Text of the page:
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Echo Again

Before carrying on with the topic from the previous post I’d like to pick up an earlier thread that also links the objective matter of abstract painting with the movement of the imagination. Somehow I suspect that quotes from Harold … Continue reading

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Pollock’s Place

The previous post is obviously wrong when it says that Pollock’s work was not theorized as a place. Harold Rosenberg‘s famous formulation that the so-called “action painters” had reinvented the canvas as “an arena in which to act,” describes how … Continue reading

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Grids Part 5

In a recent conversation with painter Yunhee Min I was provoked to the following thought about grids: What I find most interesting in what you are saying is your use of geometry to make an origin for yourself. [referring to … Continue reading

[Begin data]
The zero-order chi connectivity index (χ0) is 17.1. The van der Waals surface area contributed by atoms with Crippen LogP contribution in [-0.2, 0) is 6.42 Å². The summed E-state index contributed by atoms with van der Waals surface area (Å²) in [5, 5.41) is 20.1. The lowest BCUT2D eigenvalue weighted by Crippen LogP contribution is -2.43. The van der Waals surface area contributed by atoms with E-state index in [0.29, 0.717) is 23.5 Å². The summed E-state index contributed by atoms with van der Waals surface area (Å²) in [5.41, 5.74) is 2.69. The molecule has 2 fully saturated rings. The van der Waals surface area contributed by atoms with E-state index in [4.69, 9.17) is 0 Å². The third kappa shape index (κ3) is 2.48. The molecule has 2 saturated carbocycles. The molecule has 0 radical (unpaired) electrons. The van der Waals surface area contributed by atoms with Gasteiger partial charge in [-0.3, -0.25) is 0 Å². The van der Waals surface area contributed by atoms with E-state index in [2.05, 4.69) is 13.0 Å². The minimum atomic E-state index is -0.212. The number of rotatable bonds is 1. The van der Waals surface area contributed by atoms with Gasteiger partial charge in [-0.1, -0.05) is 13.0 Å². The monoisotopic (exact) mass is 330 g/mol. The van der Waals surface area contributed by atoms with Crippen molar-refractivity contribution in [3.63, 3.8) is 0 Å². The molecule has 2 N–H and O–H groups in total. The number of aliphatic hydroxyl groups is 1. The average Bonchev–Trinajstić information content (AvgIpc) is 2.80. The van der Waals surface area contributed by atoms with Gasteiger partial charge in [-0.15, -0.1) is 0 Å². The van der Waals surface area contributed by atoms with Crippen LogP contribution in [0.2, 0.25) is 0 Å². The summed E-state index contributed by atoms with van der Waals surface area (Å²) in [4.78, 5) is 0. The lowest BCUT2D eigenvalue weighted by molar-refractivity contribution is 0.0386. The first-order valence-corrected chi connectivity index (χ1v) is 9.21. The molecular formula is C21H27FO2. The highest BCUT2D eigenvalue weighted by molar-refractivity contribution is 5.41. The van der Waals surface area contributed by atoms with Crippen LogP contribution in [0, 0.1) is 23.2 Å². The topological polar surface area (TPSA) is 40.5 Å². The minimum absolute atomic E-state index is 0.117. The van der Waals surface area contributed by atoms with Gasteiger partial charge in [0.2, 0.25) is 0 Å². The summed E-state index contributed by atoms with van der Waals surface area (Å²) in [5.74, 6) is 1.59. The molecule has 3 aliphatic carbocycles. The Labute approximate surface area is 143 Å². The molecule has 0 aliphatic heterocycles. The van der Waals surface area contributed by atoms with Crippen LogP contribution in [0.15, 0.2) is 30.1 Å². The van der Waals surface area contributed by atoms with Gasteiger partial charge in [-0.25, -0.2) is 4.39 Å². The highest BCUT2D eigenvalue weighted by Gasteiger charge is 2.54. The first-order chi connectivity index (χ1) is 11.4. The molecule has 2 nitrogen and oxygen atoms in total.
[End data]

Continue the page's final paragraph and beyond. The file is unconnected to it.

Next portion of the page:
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Diasporic modernism II

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Birds and Ornithology

According to Taleb: “The problem of knowledge is that there are many more books on birds written by ornithologists than books on birds written by birds and books on ornithologists written by birds.”

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Pollock again

The other day saw the abstract expressionist show at the AGO for the third time. As mentioned in an earlier post, Shep Steiner sent me his recent piece on Pollock, including a detailed analysis of Echo, one of the so-called … Continue reading

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Perspectives on Pollock

Last week Shep Steiner sent me his latest piece on Pollock, a chapter of the book he’s working on. As always his work is really great, and it sent me back to Clark, Greenberg and others. I’m grateful to Shep … Continue reading

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Out of the container

Our knowledge of the world is like a net, the more closely woven, the more holes it has.     Robert Smithson, Non-site, 1967